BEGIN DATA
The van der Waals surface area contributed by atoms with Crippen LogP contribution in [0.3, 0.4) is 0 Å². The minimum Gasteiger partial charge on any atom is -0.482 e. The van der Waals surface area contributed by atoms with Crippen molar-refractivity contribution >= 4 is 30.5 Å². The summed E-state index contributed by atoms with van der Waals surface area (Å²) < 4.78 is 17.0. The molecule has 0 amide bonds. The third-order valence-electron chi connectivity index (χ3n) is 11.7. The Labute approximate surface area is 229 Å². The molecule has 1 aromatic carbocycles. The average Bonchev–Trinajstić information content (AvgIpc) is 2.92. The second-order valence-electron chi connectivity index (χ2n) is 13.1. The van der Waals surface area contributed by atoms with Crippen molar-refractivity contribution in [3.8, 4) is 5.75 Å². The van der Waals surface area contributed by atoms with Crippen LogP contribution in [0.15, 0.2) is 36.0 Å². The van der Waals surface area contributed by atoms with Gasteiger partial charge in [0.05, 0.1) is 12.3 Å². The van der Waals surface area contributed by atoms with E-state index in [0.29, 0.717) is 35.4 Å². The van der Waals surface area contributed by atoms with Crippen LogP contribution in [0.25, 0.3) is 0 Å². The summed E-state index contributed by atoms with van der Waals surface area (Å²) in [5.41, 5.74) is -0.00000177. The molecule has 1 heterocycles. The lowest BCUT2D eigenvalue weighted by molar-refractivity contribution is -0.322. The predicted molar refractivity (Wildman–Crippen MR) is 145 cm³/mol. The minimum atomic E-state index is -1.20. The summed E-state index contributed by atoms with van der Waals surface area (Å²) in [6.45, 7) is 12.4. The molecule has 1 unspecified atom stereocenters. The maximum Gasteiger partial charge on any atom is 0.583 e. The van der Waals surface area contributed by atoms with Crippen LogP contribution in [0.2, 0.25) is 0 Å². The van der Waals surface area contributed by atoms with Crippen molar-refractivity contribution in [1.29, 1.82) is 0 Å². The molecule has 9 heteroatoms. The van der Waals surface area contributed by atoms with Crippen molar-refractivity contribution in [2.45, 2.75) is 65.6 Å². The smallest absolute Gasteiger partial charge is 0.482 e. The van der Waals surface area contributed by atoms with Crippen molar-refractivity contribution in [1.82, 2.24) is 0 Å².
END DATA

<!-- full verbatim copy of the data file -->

The van der Waals surface area contributed by atoms with Crippen LogP contribution in [0.3, 0.4) is 0 Å². The minimum Gasteiger partial charge on any atom is -0.482 e. The van der Waals surface area contributed by atoms with Crippen molar-refractivity contribution >= 4 is 30.5 Å². The summed E-state index contributed by atoms with van der Waals surface area (Å²) < 4.78 is 17.0. The molecule has 0 amide bonds. The third-order valence-electron chi connectivity index (χ3n) is 11.7. The Labute approximate surface area is 229 Å². The molecule has 1 aromatic carbocycles. The average Bonchev–Trinajstić information content (AvgIpc) is 2.92. The second-order valence-electron chi connectivity index (χ2n) is 13.1. The van der Waals surface area contributed by atoms with Crippen molar-refractivity contribution in [3.8, 4) is 5.75 Å². The van der Waals surface area contributed by atoms with Crippen LogP contribution in [0.15, 0.2) is 36.0 Å². The van der Waals surface area contributed by atoms with Gasteiger partial charge in [0.05, 0.1) is 12.3 Å². The van der Waals surface area contributed by atoms with E-state index in [0.29, 0.717) is 35.4 Å². The van der Waals surface area contributed by atoms with Crippen LogP contribution in [0.25, 0.3) is 0 Å². The summed E-state index contributed by atoms with van der Waals surface area (Å²) in [5.41, 5.74) is -0.00000177. The molecule has 1 heterocycles. The lowest BCUT2D eigenvalue weighted by molar-refractivity contribution is -0.322. The predicted molar refractivity (Wildman–Crippen MR) is 145 cm³/mol. The minimum atomic E-state index is -1.20. The summed E-state index contributed by atoms with van der Waals surface area (Å²) in [6.45, 7) is 12.4. The molecule has 1 unspecified atom stereocenters. The maximum Gasteiger partial charge on any atom is 0.583 e. The van der Waals surface area contributed by atoms with Crippen LogP contribution in [0.2, 0.25) is 0 Å². The van der Waals surface area contributed by atoms with Crippen molar-refractivity contribution in [1.29, 1.82) is 0 Å². The molecule has 9 heteroatoms. The van der Waals surface area contributed by atoms with Crippen molar-refractivity contribution in [2.45, 2.75) is 65.6 Å². The smallest absolute Gasteiger partial charge is 0.482 e. The van der Waals surface area contributed by atoms with Crippen molar-refractivity contribution in [1.82, 2.24) is 0 Å².